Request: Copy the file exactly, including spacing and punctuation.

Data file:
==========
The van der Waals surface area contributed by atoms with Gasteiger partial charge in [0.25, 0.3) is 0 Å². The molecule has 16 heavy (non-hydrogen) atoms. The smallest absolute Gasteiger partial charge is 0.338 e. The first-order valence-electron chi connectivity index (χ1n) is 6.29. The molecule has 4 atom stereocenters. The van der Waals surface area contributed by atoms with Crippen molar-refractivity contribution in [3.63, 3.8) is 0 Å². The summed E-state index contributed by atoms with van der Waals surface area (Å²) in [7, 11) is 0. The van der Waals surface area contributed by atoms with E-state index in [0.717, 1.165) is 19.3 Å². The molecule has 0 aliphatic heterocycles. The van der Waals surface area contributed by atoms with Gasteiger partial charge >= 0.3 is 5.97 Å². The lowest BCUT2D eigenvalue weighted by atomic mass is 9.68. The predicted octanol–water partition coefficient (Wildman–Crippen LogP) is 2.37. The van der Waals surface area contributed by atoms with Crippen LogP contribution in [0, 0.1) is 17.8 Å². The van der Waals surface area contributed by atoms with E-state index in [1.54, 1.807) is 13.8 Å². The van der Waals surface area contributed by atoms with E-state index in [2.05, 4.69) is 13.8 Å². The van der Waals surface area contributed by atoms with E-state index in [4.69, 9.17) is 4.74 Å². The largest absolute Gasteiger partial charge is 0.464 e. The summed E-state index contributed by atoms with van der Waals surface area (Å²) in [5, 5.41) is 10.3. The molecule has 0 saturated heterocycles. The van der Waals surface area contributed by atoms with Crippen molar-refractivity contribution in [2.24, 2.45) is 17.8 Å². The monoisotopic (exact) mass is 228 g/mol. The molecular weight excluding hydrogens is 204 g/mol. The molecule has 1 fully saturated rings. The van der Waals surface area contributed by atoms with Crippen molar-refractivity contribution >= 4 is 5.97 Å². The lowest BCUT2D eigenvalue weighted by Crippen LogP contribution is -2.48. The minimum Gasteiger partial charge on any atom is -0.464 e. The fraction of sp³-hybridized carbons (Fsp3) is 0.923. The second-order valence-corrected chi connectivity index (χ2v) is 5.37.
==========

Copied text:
The van der Waals surface area contributed by atoms with Gasteiger partial charge in [0.25, 0.3) is 0 Å². The molecule has 16 heavy (non-hydrogen) atoms. The smallest absolute Gasteiger partial charge is 0.338 e. The first-order valence-electron chi connectivity index (χ1n) is 6.29. The molecule has 4 atom stereocenters. The van der Waals surface area contributed by atoms with Crippen molar-refractivity contribution in [3.63, 3.8) is 0 Å². The summed E-state index contributed by atoms with van der Waals surface area (Å²) in [7, 11) is 0. The van der Waals surface area contributed by atoms with E-state index in [0.717, 1.165) is 19.3 Å². The molecule has 0 aliphatic heterocycles. The van der Waals surface area contributed by atoms with Gasteiger partial charge >= 0.3 is 5.97 Å². The lowest BCUT2D eigenvalue weighted by atomic mass is 9.68. The predicted octanol–water partition coefficient (Wildman–Crippen LogP) is 2.37. The van der Waals surface area contributed by atoms with Crippen LogP contribution in [0, 0.1) is 17.8 Å². The van der Waals surface area contributed by atoms with E-state index in [1.54, 1.807) is 13.8 Å². The van der Waals surface area contributed by atoms with E-state index in [2.05, 4.69) is 13.8 Å². The van der Waals surface area contributed by atoms with E-state index in [4.69, 9.17) is 4.74 Å². The largest absolute Gasteiger partial charge is 0.464 e. The summed E-state index contributed by atoms with van der Waals surface area (Å²) in [5, 5.41) is 10.3. The molecule has 0 saturated heterocycles. The van der Waals surface area contributed by atoms with Crippen molar-refractivity contribution in [2.24, 2.45) is 17.8 Å². The monoisotopic (exact) mass is 228 g/mol. The molecular weight excluding hydrogens is 204 g/mol. The molecule has 1 fully saturated rings. The van der Waals surface area contributed by atoms with Crippen molar-refractivity contribution >= 4 is 5.97 Å². The lowest BCUT2D eigenvalue weighted by Crippen LogP contribution is -2.48. The minimum Gasteiger partial charge on any atom is -0.464 e. The fraction of sp³-hybridized carbons (Fsp3) is 0.923. The second-order valence-corrected chi connectivity index (χ2v) is 5.37.